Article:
Adventures in dent removal...

Bijan

DFO Veteran
Joined
Aug 5, 2005
Messages
2,130
Reaction score
39
Location
Houston TX
Got in a 20's 6x14 Leedy Black Elite last month. The shell had a noticable push-in behind the throwoff. This isn't something to be left alone in my opinion. Here's the dent:



I decided it was high time to make a tool of sorts to make this kind of thing more controllable. We have a piece of really nice mahogany here, so I cut off a piece that would fit between the lug backing plates. Then I used a 14" cymbal to mark the cut on the wood. It was within 1/64" of the shell's diameter, so it was close enough. I marked both pieces of the tool with an X on the same side, so it would mate up correctly when setting up. Here's the "tool":



I pulled the heads off. I used a piece of scrap cloth between the outside of the shell and the outer wood to protect the finish. I used a large clamp to tighten the pieces together. I broke out ye olde channel-locks to get some extra gusto in the clamping. I tightened the clamp pretty much as tight as I could:



I'd say I got the dent at least 90% gone- the pic makes it look worse than it is. Here are the results:



Here's the area with the drum fully assembled:



The batter hoop had a nice size dent in the top area, and I did the same thing to get it 95% gone, too.
 

poot

Penncrest Endorser
Joined
Aug 5, 2005
Messages
5,835
Reaction score
44
Location
Odebolt
Bijan,

Excellent idea. Great results! Did you cut the pattern with a bandsaw?
 

Bijan

DFO Veteran
Joined
Aug 5, 2005
Messages
2,130
Reaction score
39
Location
Houston TX
Poot- thanks! Ah, yes, bandsaw, and then I sanded the arc to smooth out the curve.
 

Rich K.

DFO Master
Joined
Aug 5, 2005
Messages
10,746
Reaction score
592
Location
Savannah, GA
Great job...the Leedy white elite I just got in has that same indentation slightly...
You do, however, lose a few points because of those white plastic washers...
 

Bijan

DFO Veteran
Joined
Aug 5, 2005
Messages
2,130
Reaction score
39
Location
Houston TX
Rich K. said:
You do, however, lose a few points because of those white plastic washers...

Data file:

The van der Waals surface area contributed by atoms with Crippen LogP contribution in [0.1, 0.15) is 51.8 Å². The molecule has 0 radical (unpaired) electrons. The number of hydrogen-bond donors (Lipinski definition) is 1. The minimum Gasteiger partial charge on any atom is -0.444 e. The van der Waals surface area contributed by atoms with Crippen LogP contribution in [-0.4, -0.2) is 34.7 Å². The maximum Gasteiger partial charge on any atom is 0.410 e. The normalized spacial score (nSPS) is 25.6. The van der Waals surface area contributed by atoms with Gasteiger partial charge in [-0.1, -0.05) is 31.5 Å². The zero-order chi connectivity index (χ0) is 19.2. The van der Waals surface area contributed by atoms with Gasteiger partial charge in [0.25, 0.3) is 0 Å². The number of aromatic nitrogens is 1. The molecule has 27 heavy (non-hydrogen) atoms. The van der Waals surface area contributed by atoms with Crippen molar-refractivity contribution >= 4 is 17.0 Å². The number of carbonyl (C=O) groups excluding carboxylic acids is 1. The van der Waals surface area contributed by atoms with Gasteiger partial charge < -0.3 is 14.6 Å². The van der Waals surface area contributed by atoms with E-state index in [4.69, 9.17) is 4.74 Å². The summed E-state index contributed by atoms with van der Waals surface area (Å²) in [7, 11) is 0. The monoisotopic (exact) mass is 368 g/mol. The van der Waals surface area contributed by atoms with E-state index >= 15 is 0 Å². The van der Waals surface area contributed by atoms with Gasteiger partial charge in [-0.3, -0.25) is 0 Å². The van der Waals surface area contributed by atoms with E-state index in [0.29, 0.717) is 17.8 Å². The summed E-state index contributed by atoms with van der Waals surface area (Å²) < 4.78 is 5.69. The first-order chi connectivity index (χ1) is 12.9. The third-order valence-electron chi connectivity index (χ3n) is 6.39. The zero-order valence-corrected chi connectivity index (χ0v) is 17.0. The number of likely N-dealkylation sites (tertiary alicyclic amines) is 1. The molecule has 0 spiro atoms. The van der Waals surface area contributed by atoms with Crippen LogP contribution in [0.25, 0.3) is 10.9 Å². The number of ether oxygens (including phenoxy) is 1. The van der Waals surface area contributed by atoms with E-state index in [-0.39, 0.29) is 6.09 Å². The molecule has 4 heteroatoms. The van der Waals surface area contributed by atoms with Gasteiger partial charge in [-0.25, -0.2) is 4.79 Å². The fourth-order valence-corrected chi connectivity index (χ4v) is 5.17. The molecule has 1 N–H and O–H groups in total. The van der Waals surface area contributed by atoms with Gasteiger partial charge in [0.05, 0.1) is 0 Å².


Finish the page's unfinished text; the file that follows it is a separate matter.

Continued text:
Yep- the hoops are pretty chewed up from the rods, though, so I did what had to be done!
 

mwb5271

Well-Known Member
Joined
Jan 30, 2008
Messages
385
Reaction score
0
Location
Grand Rapids, MI
Great job and excellent results! For those of us that are not as technically inclined most auto body shops are getting very good at repairing hail damage on cars. The same tools and techniques should work on metal shell drums? Just an idea.
 

lucky

Very well Known Member
Joined
Aug 5, 2005
Messages
753
Reaction score
1
Location
Grass Valley, CA
Nice... I made the same 'tool' and used it on several drums. I actually finished the job by gently tapping the remaining dent using the curve as a anvil. Worked great.
 

BennyK

DFO Master
Joined
Aug 6, 2008
Messages
14,036
Reaction score
1,029
Very clever Bijan. Seems to have worked out nicely. I bought an antique shoemakers anvil at a yard sale last summer and its handy for this kind of proceedure as well. Some bicycle seats are a good backing when perforation is a risk. BennyK.
 

DanC

"Get in, sit down, shut up, hold on"
Joined
Aug 5, 2005
Messages
13,643
Reaction score
509
Location
Somewhere in Florida, behind a Rogers kit
lucky said:
Nice... I made the same 'tool' and used it on several drums. I actually finished the job by gently tapping the remaining dent using the curve as a anvil. Worked great.


This is what I have found as well. Just clamping the shell with the anvil inside will not get the dents completely out, this is because of the 'snap back' nature of the metal. Some tapping on the problem areas using the wooden anvil or a small wooden drift (with a rubber mallet) will really minimize any evidence of the dents. Go slowly and check the work constantly and the results will be there.
 

Latest posts



Top